So a man is totally depraved (a sinner), but he can come to Christ if he will do so. He has the ability to come to Christ - he can if he will.

Schaff, in summarizing the 3 views, uses the terms Monergism and Synergism to define each.

The Greek church adhered to her undeveloped synergism, which coordinates the human will and divine grace as factors in the work of conversion; the Latin church, under the influence of Augustine, advanced to the system of a divine monergism, which gives God all the glory, and makes freedom itself a result of grace; while Pelagianism, on the contrary, represented the principle of a human monergism, which ascribes the chief merit of conversion to man, and reduces grace to a mere external auxiliary. [786]

The View of Scripture

My pastor is quite fond of saying, "What does the text say?" After all, one's theology must be defined by Scripture, and not Scripture defined by one's theology. In Genesis 3:8, we learn that after their sin our first parents "hid themselves from the presence of the LORD God among the trees of the garden." We might well refer to this event as the first game of hide and seek; notice that it was the man who hid and God sought. In Romans, the Apostle Paul establishes that all mankind follow doggedly in their footsteps.

Romans 3:9-18

9 What then? Are we better than they? Not at all. For we have previously charged both Jews and Greeks that they are all under sin. 10 As it is written: "There is none righteous, no, not one; 11 There is none who understands; There is none who seeks after God. 12 They have all turned aside; They have together become unprofitable; There is none who does good, no, not one." 13 "Their throat is an open tomb; With their tongues they have practiced deceit"; "The poison of asps is under their lips"; 14 "Whose mouth is full of cursing and bitterness." 15 "Their feet are swift to shed blood; 16 Destruction and misery are in their ways; 17 And the way of peace they have not known." 18 "There is no fear of God before their eyes."
This passage presents man in his natural state, completely without the ability or even desire to seek God. Paul goes on to show how the person described above becomes reconciled to God.

Romans 5:6-8

6 For when we were still without strength, in due time Christ died for the ungodly. 7 For scarcely for a righteous man will one die; yet perhaps for a good man someone would even dare to die. 8 But God demonstrates His own love toward us, in that while we were still sinners, Christ died for us.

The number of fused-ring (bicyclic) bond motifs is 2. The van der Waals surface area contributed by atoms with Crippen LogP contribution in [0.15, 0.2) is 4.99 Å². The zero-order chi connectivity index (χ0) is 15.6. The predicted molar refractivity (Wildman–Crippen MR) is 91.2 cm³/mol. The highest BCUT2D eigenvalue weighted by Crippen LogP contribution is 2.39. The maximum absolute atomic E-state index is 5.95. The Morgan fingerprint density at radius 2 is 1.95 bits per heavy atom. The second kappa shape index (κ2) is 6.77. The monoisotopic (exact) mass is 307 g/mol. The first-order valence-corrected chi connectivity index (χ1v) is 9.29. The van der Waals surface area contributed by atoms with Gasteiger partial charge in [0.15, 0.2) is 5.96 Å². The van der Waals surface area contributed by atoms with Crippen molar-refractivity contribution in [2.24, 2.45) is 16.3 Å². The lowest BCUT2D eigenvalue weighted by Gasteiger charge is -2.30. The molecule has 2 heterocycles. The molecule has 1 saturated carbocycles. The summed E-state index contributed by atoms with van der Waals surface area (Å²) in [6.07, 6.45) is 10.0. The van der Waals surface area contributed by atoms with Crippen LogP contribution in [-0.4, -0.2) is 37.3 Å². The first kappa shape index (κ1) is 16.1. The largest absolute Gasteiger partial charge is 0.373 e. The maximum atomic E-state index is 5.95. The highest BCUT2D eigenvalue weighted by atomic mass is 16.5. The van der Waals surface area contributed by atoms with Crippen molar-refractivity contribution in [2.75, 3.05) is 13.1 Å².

Old Ship of Zion

In the synergistic view, the old ship of Zion is sailing along with enough life preservers for all who are floundering in the ocean. God offers to throw a life preserver to each swimmer, but only if they are willing to grab it. They must, with their last ounce of strength, reach for the life preserver so that they may be pulled into the ship. God may not jump into the ocean, as that would violate the sovereignty of the swimmer. In the monergistic view, the ocean is full of rotting corpses, and God does in fact jump into the water, breathe life into the corpse, and give the individual not only the desire but also the strength to climb into the ship.

My brother, commenting on the previous illustration, wrote the following in a recent email:

When I think of what God has to do in regeneration the picture in mind is the one from the movie "Titanic" where the one rescue boat that came back to check for survivors found all the frozen, floating bodies, and no matter how hard he blew his whistle, none of the bodies came to life (only the one person who was still alive responded). Synergism assumes that dead corpses can be moved by appeal. If we shout loud enough or long enough or use the right degree of urgency the dead will come to life of their own free will. But we know that you can only nudge a dead body - if you push it hard enough, it will certainly move, but it cannot come to life and move by itself apart from a miracle of grace. (Eph. 2:1)

Synergism, in whatever form it takes, has man capable of participating with God in his salvation. Strange Baptist Fire (in a post titled Your Election Ballot) shows a tract from some years ago. The tract is in the form of a ballot, with God, Satan, and man each casting a vote on the issue of man's salvation. They write:

Thus salvation is ultimately decided by a work of our own. Also note that God's vote carries no more weight than does Satan's nor man's. This approach, popular among Protestants of many denominations, including ours, is a misrepresentation of God's revealed truth in His word. It elevates fallen, darkened, stone-hearted man, and essentially takes God off of His throne, giving Him no greater sovereignty than the rest of us. We may as well then say with atheist William Henley, "I am the master of my fate; I am the captain of my soul."

The Monergistic view of salvation most accurately reflects the Scripture. Sadly, as the previous quote shows, most evangelism today presupposes the synergistic view.

My Lord I Did Not Choose You
A. Sullivan / Josiah Conder © Public Domain

My Lord I did not choose You
For that could never be
My heart would still refuse You
Had You not chosen me

You took the sin that stained me
You cleansed me made me new
Of old You have ordained me
That I should live in You

Unless Your grace had called me
And taught my opening mind
The world would have enthralled me
To heavenly glories blind

My heart knows none above You
For Your rich grace I thirst
I know that if I love You
You must have loved me first

1 Warfield, B.B. The Plan of Salvation. (General Books LLC, 2009).
2 John Owen, The Death of Death in the Death of Christ. (Edinburgh: Banner of Truth Trust).
3 Schaff, Philip. History of the Christian Church. (Peabody, MA: Hendrickson Publishers), 1996. Vol. 3 of 8.
4 Sword of the Lord. 27 September 2010.

Scripture taken from the New King James Version.
Copyright © 1982 by Thomas Nelson, Inc.
Used by permission. All rights reserved.